We are constantly urged to do “ten simple things to save the earth,” when in fact the earth will not be saved simply. There is a grave danger in allowing incremental change to lull us into feeling satisfied about our behavior toward the planet.
That paragon of incremental change, the reusable shopping bag, has been overdue for a sendup, and my image has been picked up on numerous environmental and lifestyle websites. While sales of the actual bag on Zazzle.com have been modest, I don’t mind. If producing one of these bags has half the environmental impact of making a tshirt, that would amount to using five ounces of pesticides, 350 liters of water, and creating 3.5 pounds of CO2!
We never do anything for just one reason, and Populational is proving to be a very interesting project in the realm of design research. Visual memes have evolved quickly, and there is little to be found on how the visuals operate. There’s a good bit online about how visual memes should be launched or circulated on various social media sites, and that one should make memes fun and catchy – but not much beyond that.
Describing best practices will be challenging in a field so driven by whim and fashion, but stay tuned!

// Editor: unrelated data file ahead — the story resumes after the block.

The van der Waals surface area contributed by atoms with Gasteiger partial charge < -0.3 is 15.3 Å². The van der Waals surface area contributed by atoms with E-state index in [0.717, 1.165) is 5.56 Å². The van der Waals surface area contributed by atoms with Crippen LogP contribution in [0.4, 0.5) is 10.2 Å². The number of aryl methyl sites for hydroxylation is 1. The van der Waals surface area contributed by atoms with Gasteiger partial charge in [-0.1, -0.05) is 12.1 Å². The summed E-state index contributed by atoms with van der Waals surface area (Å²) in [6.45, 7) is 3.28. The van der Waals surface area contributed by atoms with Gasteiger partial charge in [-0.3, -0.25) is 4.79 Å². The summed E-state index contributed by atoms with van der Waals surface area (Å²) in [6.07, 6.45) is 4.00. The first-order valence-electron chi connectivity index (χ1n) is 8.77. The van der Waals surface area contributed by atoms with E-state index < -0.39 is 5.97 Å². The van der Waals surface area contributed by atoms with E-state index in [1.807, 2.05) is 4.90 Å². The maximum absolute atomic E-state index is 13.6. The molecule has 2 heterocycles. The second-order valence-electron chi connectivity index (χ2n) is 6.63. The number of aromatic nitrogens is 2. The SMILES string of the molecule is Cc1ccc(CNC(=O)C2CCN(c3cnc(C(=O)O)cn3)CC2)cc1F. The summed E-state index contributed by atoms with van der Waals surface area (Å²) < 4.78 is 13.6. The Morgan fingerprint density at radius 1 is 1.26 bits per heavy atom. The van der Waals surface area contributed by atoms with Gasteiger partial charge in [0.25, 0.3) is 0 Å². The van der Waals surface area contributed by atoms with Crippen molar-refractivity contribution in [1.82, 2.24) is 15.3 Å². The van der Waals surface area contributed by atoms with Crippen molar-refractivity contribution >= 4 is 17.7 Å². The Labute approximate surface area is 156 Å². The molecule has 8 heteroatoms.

What began as a tagging, stenciling, and stickering campaign evolved into a tagging, documenting, and retouching effort. From there is was a short move to a full-fledged online campaign consisting largely of memes. The ease and speed of social media; the ability to share images without defacing the property of others; the widespread dissemination, and the growing popularity of memes made the spray paint seem surprisingly … inauthentic. I decided to create images to suggest to the others what they COULD do to trash piles, were they so inclined. Yet it seems taggers see the practice of virtual tagging as cheating in some way, and it is certainly far more convenient to not have to buy spray paint/scale walls, etc. and just work in Photoshop. I’m curious if others see the practice as a logical evolution, something devious, or both.